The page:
The Mixed Emotions of Sending Kids Off to School

The Mixed Emotions of Sending Kids Off to School

My mother still describes how she and my dad took me to the airport in Chicago on the day I left home to complete high school in Israel. She describes returning to the house and heading up to my room on third floor and sitting on my bed as she wept. I still feel mildly annoyed, more than thirty years later, when she tells that anecdote. Having just dropped off our eldest child at college, however (and like so many other moments in my life as a parent), I understand both my mom and her story so much better.

As kids leave home, the mix of emotions that parents feel is real and appropriate. It’s not about being happy that they’re successfully moving on to the next stage of their lives vs. the sense of loss at seeing them move out. It’s both. It’s not the joy and gratitude for having arrived at such a wonderful moment vs. the anxiety (in some cases, even pain) at witnessing the passage of time and coming to terms with our own aging.? It’s both.

Transitions are, pretty much by definition, about the mixture of feelings which might otherwise be mutually exclusive.? Successfully managing them, and helping our kids to do the same, is really all about realizing that and giving both ourselves and them the space to do that. I may have known this intellectually before this week, but I never understood it so well until now.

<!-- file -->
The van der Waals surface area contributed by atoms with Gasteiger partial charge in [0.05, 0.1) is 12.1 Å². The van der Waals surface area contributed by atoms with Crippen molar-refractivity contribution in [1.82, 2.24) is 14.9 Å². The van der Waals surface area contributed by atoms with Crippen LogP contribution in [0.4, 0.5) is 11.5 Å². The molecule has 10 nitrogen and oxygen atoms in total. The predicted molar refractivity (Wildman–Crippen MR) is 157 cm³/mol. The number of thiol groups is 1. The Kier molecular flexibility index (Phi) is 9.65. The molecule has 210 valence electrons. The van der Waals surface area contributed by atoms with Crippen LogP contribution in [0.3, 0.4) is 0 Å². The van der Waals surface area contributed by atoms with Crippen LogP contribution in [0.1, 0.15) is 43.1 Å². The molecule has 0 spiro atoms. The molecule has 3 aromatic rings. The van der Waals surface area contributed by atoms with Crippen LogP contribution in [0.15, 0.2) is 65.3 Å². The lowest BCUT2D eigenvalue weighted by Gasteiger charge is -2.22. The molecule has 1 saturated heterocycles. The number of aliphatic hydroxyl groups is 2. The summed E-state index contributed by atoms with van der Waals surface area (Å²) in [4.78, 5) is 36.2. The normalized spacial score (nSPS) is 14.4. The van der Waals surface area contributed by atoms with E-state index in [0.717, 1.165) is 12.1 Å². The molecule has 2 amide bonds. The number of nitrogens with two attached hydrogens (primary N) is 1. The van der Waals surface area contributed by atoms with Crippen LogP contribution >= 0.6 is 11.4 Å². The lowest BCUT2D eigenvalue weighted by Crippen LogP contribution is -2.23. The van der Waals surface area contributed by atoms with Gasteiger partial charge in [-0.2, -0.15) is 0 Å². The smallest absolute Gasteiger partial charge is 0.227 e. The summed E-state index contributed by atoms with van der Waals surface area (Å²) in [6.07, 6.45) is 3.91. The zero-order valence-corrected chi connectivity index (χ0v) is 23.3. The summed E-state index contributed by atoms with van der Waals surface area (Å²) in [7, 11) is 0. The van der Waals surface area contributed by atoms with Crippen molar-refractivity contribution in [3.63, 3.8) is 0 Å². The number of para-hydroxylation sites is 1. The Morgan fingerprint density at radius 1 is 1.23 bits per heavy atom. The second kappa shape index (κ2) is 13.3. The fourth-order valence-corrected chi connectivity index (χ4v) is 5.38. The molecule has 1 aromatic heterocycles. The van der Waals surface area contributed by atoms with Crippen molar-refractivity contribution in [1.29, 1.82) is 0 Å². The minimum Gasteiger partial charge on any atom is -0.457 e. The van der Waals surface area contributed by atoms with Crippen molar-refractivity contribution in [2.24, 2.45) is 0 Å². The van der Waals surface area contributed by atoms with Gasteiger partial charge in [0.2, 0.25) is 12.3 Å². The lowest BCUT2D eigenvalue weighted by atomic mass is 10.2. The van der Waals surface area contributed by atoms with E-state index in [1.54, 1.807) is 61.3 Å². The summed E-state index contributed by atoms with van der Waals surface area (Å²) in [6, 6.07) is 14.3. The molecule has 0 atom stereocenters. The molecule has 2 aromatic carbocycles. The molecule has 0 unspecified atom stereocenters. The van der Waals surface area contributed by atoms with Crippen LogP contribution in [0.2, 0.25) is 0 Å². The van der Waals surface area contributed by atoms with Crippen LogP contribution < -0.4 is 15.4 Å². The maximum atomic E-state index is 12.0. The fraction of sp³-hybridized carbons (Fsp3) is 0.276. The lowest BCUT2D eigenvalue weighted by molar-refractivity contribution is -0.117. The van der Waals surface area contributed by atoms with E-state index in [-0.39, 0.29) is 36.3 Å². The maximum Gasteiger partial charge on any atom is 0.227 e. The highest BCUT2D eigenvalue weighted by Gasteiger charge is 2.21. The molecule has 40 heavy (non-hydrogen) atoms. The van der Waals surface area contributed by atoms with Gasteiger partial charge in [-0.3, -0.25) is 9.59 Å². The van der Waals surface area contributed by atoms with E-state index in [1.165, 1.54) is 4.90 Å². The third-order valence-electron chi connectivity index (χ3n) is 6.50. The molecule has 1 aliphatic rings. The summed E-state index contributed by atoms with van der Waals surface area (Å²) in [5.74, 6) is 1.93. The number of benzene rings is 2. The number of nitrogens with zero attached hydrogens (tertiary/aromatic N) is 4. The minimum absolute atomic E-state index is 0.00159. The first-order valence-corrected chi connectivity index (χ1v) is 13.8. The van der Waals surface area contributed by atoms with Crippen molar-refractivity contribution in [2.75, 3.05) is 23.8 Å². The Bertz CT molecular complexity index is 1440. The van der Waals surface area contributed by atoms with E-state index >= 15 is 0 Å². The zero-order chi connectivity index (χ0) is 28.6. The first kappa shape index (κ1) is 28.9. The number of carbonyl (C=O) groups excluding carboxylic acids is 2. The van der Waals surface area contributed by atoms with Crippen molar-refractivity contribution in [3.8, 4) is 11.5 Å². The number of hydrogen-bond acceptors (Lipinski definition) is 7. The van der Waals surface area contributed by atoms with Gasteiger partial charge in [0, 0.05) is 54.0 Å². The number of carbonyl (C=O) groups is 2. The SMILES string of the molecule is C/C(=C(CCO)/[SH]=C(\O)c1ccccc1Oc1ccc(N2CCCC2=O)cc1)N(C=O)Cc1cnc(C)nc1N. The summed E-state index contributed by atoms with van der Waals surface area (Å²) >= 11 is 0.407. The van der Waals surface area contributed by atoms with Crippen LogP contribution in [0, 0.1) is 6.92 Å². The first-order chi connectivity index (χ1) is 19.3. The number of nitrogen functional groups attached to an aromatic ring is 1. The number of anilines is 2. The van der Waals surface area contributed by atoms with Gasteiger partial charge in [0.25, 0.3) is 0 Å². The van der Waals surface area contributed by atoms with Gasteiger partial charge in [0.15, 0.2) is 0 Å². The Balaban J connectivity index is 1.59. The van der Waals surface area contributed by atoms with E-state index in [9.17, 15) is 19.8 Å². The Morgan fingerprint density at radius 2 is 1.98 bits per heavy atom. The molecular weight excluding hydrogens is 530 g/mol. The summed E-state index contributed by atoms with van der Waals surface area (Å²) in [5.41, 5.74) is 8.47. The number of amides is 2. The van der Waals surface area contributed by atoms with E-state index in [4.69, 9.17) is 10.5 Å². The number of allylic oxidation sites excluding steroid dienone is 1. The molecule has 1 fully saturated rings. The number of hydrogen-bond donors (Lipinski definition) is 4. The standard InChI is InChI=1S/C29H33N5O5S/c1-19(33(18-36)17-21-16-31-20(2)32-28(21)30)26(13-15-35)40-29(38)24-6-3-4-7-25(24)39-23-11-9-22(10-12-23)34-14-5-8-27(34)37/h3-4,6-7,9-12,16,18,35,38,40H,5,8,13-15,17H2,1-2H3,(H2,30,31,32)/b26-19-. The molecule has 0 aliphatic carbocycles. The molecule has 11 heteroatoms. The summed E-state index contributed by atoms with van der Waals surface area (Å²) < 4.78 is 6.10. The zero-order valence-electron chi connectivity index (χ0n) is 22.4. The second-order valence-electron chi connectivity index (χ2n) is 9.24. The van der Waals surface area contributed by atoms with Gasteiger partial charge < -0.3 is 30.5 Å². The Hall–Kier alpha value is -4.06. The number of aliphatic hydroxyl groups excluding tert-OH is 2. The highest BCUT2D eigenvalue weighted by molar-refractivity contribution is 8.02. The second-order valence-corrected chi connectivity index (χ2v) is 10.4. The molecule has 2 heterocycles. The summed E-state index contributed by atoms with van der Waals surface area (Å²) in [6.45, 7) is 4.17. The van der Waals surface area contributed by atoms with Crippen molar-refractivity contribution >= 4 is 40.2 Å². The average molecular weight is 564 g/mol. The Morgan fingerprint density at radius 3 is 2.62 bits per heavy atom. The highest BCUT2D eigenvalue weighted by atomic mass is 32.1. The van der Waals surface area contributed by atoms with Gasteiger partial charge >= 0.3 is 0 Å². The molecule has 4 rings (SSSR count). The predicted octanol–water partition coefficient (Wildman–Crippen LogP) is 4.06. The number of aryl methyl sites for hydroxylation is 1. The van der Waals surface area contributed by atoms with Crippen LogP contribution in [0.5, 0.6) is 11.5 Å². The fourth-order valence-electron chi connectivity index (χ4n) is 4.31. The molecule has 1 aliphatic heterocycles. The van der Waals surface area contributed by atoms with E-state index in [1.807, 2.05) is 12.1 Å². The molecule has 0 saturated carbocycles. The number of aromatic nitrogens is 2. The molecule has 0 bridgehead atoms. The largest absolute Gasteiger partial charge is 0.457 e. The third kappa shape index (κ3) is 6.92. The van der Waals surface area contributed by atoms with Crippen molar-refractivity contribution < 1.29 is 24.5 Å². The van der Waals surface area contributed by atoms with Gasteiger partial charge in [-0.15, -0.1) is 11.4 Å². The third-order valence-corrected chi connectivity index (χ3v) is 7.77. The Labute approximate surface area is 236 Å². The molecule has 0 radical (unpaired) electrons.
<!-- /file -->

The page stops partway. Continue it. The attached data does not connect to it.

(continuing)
As our kids go off to school, whether that entails them leaving home to become college freshmen or just getting on that yellow bus with a lunchbox for the first time, we have a great opportunity. We are given a chance to better understand ourselves, our kids, and even our own parents.

And we have the opportunity to stand in the transition, fully aware that as parents ourselves, we’ve come full circle – we’ve been the kid and now the parent. And with awareness can come understanding, wisdom, connection, and when necessary, forgiveness.? If that isn’t an opportunity, I don’t know what is.

 


Brad Hirschfield

Brad Hirschfield is the co-founder and co-executive editor of The Wisdom Daily. A rabbi, Brad has been featured on ABC's Nightline UpClose, PBS's Frontline, Fox News and National Public Radio. He wrote a long-standing column, "For God's Sake," for the Washington Post, and has also written for The Huffington Post and Beliefnet.com. He authored the book, You Don?t Have To Be Wrong For Me To Be Right: Finding Faith Without Fanaticism. Brad also serves as President of Clal, The National Jewish Center for Learning and Leadership, a leadership training institute, think tank and resource center in New York City.

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